Obesity is related with higher incidence of gastroesophageal reflux disease. Antireflux surgery has inadequate results when associated with obesity, due to migration and/or subsequent disruption of antireflux wrap. Gastric bypass, meanwhile, provides good control of gastroesophageal reflux.
To evaluate the technical difficulty in performing gastric bypass in patients previously submitted to antireflux surgery, and its effectiveness in controlling gastroesophageal reflux.
Literature review was conducted between July to October 2016 in Medline database, using the following search strategy: (“Gastric bypass” OR “Roux-en-Y”) AND (“Fundoplication” OR “Nissen ‘) AND (“Reoperation” OR “Reoperative” OR “Revisional” OR “Revision” OR “Complications”).
Were initially classified 102 articles; from them at the end only six were selected by exclusion criteria. A total of 121 patients were included, 68 women. The mean preoperative body mass index was 37.17 kg/m² and age of 52.60 years. Laparoscopic Nissen fundoplication was the main prior antireflux surgery (70.58%). The most common findings on esophagogastroduodenoscopy were esophagitis (n=7) and Barrett’s esophagus (n=6); the most common early complication was gastric perforation (n=7), and most common late complication was stricture of gastrojejunostomy (n=9). Laparoscopic gastric bypass was performed in 99 patients, with an average time of 331 min. Most patients had complete remission of symptoms and efficient excess weight loss.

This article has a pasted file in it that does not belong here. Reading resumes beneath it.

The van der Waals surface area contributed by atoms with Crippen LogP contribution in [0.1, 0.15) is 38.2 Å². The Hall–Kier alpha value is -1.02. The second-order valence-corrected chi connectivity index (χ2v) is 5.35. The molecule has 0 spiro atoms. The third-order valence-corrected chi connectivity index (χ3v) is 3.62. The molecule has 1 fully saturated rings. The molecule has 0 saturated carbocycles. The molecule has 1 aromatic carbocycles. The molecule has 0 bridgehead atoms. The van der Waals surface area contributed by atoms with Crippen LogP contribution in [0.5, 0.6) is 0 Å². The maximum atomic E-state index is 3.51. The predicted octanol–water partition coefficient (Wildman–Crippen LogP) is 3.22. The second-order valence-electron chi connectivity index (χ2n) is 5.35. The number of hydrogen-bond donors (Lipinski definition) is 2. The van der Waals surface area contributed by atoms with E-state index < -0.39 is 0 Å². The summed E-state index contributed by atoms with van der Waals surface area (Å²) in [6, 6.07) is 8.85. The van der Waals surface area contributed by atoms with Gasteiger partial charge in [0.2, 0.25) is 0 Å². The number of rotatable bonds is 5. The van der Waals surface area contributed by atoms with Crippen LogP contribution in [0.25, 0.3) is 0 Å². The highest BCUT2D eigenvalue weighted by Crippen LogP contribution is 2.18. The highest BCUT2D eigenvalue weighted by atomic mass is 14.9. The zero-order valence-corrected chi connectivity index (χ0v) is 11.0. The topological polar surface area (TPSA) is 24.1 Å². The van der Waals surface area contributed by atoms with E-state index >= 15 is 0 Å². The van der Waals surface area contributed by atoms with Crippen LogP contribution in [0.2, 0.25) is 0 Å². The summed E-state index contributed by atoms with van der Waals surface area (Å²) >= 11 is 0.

Although technically more difficult, with higher incidence of complications, gastric bypass is a safe and effective option for controlling gastroesophageal reflux in obese patients previously submitted to antireflux surgery, with the added benefit of excess weight loss.
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